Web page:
In the small group of women who completed the extension study, spine BMD increased further from 24–48 weeks, reaching a mean increment of 12.9% with the 80 mcg abaloparatide dose. Although the authors suggest that BMD changes appear to be linear over time, this was not clear for the hip region where BMD increments at 48 weeks were 2.1 and 2.7% for the 40 and 80 mcg doses (not different from the mean 24 weeks increments at this skeletal site). In contrast, although the magnitude of increase was smaller, total hip BMD did appear to increase further with teriparatide between 24–48 weeks. (As the subgroups are small, we should not overemphasize the importance of this. Paired data from the small group of patients who completed both 24 and 48 weeks might be more instructive than comparing the 184 women who completed the base trial at 24 weeks with the 55 women who completed the extension at 48 weeks). Nevertheless, at 24 weeks, hip BMD changes with abaoloparatide might be an important distinguishing feature between abaloparatide and teriparatide. Whether this difference persists during the latter part of a therapeutic course of these agents over 18–24 months will need to be determined. It has been shown previously that hip BMD tends to increase at a faster rate during the latter 6 months of a two-year course of treatment with teriparatide. Abaloparatide injections were well tolerated without apparent safety concerns in this early trial. Incidence and severity of hypercalcemia were minimal and if anything lower than that seen with teriparatide.
Obviously the fracture data from phase 3 trials will be most important in understanding the potential clinical impact of this compound. To that end, no data have yet been published, but results of the phase 3 trial are in the public domain through recent press releases. Both abaloparatide (80 mcg daily) and teriparatide (20 mcg daily) were similarly effective at dramatically reducing the vertebral fractures (new and worsening) compared with placebo (by 83 and 78% respectively, NSD). The results were very similar when restricted to new vertebral fractures only. Apparently abaloparatide reduced nonvertebral fracture risk by 43% (P<0.05) compared with a 28% reduction for teriparatide (NS). In addition, when comparing abaloparatide with placebo, there was a rapid separation of the time to first nonvertebral fracture curves. In contrast, there was no separation for teriparatide versus placebo until 420 days into the trial. Wrist fracture rate was also lower for abaloparatide (0.5%) compared with teriparatide (2.0%; group difference P<0.015). Consistent with the phase 2 trial, BMD changes in the hip were greater at 12 and 18 months with abaloparatide versus teriparatide and incidence of hypercalcemia was lower.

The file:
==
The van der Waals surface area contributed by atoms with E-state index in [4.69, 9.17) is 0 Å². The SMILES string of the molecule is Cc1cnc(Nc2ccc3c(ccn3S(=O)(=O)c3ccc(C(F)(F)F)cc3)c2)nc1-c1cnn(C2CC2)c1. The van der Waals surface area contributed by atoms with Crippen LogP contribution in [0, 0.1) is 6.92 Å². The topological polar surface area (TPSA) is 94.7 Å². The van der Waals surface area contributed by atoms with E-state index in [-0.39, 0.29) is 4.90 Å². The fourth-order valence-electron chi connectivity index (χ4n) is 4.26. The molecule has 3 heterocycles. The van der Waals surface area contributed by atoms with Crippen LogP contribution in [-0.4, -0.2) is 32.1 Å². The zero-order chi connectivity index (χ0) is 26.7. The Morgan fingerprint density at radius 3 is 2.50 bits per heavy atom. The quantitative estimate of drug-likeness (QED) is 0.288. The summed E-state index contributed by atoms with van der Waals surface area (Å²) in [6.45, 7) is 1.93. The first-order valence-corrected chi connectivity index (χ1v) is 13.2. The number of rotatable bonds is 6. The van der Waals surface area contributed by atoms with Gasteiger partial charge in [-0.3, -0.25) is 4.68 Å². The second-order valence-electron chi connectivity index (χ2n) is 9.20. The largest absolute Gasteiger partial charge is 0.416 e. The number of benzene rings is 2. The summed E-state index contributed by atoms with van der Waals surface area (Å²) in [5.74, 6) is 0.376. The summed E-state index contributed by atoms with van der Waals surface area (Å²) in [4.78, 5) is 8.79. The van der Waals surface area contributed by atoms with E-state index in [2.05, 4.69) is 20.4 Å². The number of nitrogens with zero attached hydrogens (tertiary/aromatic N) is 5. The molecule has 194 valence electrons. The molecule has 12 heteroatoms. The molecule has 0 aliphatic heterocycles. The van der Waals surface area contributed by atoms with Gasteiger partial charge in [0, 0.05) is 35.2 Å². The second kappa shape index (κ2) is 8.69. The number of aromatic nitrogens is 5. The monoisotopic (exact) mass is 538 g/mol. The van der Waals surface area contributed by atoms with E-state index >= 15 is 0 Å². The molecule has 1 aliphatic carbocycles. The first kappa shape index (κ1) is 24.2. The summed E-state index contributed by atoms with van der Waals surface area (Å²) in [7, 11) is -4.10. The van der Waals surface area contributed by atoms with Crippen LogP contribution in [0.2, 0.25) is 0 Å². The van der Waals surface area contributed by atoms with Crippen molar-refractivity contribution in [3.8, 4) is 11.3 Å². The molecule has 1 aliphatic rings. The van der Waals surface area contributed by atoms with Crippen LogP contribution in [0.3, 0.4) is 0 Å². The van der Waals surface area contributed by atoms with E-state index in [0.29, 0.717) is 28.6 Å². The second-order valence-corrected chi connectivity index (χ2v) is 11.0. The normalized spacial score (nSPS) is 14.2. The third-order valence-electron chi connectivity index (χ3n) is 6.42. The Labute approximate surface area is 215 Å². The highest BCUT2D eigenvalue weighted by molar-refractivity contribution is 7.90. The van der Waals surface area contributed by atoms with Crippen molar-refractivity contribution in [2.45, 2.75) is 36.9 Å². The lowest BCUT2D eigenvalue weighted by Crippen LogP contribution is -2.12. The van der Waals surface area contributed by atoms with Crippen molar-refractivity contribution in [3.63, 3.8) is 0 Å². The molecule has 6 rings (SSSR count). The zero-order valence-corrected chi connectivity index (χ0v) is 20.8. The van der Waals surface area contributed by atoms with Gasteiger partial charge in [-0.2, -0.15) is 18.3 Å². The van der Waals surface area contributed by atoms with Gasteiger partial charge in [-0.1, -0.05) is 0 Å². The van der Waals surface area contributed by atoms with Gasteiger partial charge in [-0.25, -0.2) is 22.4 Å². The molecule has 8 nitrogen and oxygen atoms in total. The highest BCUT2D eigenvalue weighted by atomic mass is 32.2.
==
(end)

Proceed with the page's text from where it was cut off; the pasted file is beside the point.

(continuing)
Of course, the phase 3 study findings have to be scrutinized by peer review, but they suggest that abaloparatide might be a viable anabolic agent as first-line therapy for the treatment of osteoporosis. A more modest stimulation of remodeling might prevent increases in cortical porosity and result in a more rapid improvement in cortical bone strength (with a larger and faster reduction in nonvertebral fracture) than our current lone anabolic agent. It will be important to see evidence of this effect on iliac crest histomorphometry and confirmation of this possible difference with noninvasive tests of bone strength, such as finite element analysis, particularly for the hip. It will also be important to determine what happens with administration of abaloparatide after potent antiresorptive therapy such as denosumab or bisphosphonates. A lesser degree of remodeling stimulation in this setting might address the needs of a large group of patients for whom anabolic treatment is warranted.
This work is licensed under a Creative Commons Attribution-Noncommercial-No Derivative Works 3.0 United States License.